JasperReports is an extremely flexible tool for creating reports in Java. Reports are defined as JRXML templates, compiled to JASPER binaries and run through the JasperReports run-time. iReport is the GUI report writing tool that creates the JRXML templates.
A common requirement when displaying values is to highlight them by displaying them with a background color. But many background colors can cause values to be difficult to read or can make values illegible when reports are faxed or copied in black-and-white.
To get around this, a circular gradient background can be used. The resulting background looks like this:
iReport lets you place images on a report that can come from a physical file or can be dynamically generated. In our case, we’ll write a simple Java class that will generate the gradient background.
A JRXML template is an XML file with a jrxml extension. Here’s an example of a very small template with a single parameter:
Here’s a Java class that will generate a gradient background. Note that the example provided here will only work when generating PDF reports.
This simple class is provided with a drawing rectangle and context by JasperReports. It uses the Java RadialGradientPaint class to draw the circular gradient. This class was added in Java 6 so don’t go looking for it in earlier Java versions.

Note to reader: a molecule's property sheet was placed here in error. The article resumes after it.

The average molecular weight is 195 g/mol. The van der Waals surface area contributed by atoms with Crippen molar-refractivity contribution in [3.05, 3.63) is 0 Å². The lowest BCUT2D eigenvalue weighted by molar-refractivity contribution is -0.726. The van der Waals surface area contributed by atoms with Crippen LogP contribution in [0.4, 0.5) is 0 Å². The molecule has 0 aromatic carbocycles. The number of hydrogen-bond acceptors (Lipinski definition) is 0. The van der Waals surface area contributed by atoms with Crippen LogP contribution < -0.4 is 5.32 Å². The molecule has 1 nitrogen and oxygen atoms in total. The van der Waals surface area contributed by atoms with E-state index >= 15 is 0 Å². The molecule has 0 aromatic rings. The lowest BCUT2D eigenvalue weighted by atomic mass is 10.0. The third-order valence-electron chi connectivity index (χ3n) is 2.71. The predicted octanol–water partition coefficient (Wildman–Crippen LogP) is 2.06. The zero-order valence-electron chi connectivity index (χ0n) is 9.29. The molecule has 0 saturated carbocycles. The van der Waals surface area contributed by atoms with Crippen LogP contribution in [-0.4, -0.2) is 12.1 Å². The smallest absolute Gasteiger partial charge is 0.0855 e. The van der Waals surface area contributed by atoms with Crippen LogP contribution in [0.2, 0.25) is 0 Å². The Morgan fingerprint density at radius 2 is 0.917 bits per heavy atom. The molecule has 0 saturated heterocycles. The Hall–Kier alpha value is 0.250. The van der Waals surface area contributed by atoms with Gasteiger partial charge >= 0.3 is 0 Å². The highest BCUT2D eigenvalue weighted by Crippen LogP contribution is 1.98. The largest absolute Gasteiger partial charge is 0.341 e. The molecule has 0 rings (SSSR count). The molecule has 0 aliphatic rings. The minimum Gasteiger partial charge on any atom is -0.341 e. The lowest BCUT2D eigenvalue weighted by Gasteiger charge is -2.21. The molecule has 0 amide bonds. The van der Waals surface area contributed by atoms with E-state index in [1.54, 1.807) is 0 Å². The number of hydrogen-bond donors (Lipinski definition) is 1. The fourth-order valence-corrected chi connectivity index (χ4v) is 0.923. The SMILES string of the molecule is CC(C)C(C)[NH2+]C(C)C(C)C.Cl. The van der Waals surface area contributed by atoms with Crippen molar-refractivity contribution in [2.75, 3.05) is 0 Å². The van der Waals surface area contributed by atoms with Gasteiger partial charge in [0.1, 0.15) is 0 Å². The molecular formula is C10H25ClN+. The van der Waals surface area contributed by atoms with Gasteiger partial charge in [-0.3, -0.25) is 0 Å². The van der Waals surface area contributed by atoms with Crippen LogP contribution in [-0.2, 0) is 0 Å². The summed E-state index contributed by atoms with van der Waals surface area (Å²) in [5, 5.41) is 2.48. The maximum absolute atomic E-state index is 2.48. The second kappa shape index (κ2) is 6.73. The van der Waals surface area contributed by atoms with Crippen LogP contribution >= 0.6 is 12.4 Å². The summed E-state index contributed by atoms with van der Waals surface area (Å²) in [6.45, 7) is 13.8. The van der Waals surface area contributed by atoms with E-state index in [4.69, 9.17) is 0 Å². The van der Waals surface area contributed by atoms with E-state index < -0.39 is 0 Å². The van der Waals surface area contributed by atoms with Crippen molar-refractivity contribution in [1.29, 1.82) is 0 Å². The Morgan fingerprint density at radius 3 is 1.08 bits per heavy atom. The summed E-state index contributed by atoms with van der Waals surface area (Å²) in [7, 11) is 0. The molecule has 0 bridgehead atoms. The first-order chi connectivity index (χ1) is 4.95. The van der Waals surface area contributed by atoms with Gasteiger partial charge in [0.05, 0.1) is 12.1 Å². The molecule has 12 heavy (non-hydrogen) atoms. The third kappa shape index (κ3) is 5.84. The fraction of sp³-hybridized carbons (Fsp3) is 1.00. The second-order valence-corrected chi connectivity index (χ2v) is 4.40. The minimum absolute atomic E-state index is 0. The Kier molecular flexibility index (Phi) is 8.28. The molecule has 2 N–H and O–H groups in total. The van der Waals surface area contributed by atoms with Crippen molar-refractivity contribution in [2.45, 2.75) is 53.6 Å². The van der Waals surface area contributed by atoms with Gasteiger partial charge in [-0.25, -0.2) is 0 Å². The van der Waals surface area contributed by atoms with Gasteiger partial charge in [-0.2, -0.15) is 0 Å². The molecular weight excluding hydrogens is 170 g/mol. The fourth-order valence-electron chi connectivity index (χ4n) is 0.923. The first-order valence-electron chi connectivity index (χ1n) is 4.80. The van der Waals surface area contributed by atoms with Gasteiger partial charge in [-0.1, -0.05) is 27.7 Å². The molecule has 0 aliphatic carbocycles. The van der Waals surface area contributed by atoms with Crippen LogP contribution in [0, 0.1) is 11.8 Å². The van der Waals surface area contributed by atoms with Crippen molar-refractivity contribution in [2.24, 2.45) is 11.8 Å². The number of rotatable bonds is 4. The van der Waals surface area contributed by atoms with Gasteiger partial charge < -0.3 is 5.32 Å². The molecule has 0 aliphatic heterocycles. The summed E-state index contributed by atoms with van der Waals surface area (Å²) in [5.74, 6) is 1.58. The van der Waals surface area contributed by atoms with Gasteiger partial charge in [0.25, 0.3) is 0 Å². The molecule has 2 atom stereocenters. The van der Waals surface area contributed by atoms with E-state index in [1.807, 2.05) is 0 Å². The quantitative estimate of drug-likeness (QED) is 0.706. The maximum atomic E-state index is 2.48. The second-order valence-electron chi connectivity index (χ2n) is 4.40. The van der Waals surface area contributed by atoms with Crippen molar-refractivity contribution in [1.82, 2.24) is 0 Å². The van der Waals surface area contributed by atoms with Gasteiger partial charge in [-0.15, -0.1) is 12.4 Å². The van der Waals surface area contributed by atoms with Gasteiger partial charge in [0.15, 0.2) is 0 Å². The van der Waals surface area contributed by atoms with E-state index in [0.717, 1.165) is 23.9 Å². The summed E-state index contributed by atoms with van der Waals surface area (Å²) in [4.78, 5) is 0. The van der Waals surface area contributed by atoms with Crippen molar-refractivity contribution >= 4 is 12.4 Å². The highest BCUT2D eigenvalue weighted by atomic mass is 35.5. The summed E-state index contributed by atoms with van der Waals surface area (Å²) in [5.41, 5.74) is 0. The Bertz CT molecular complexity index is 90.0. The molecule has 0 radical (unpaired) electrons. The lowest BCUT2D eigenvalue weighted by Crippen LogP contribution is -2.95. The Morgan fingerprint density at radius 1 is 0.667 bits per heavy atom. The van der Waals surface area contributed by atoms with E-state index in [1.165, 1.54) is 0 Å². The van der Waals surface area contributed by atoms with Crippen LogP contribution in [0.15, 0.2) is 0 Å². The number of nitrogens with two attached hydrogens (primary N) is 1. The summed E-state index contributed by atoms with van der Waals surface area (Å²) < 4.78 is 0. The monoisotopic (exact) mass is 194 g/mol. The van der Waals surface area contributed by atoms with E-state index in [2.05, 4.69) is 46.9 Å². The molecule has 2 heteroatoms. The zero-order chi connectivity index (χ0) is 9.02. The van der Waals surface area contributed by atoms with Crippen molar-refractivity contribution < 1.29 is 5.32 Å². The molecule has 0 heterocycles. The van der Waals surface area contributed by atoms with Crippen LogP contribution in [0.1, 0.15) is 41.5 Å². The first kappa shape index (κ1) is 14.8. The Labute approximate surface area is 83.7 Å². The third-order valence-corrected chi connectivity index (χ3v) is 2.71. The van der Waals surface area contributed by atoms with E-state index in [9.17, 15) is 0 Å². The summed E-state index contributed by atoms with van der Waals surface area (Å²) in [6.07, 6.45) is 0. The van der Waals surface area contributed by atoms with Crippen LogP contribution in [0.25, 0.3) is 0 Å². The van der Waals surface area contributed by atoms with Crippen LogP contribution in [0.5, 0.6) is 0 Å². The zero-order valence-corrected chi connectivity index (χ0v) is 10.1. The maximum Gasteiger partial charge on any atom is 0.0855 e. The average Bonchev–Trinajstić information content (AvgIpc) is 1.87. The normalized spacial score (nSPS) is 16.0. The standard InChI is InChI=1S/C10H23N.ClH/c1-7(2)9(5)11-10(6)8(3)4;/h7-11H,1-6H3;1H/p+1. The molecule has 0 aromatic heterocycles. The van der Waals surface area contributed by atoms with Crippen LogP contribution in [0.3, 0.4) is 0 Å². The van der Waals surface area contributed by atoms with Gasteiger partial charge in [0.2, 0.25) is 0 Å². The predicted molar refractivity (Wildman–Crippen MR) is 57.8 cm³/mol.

To make this work in iReport, you create two items. The first item is the background image. Drag an image widget from the tool palette to the report. iReport will prompt you for an image to display in the widget. Press cancel. We’re dynamically creating the widget so we don’t need an image file. Place the image widget wherever you want the value displayed, and size it appropriately.
Next, select the Image Expression property and press the ellipsis button next to the field. A pop-up window will appear. In that window, type the name of the Java class that will dynamically create the gradient background. The class we’re using takes an RGB color as a String parameter, so a red gradient would be “#FF0000”.
Next, set the Expression Class property. Set the property to ‘net.sf.jasperreports.engine.JRRenderable’. This tells JasperReports that the custom class is writing a rendered image. You could also write a Java class that created a ‘java.awt.Image’. But that is a fixed-pixel size image that won’t scale appropriately in a PDF.
Finally, we drag a Text Field widget onto the report. Place it on top of the image widget created earlier and size it identically. If you find that the text field ends up behind the image, select the image, right click it and choose Send to Back.
Don’t look at the raw XML trying to find a z-order attribute, you won’t find one. JasperReports represents z-order by the order elements appear in the XML file. Elements that appear last overwrite elements that appear earlier in the file.
That’s all there is to it. You can change the size of the inner white circle by tweaking the Java class.
Move the center value (0.3f) up and down to find the right size.
One last tip. If you try to preview the report in iReport you might receive errors that the class can’t be found. Bring up the settings in iReport and add the path to the compiled class in the Classpath section.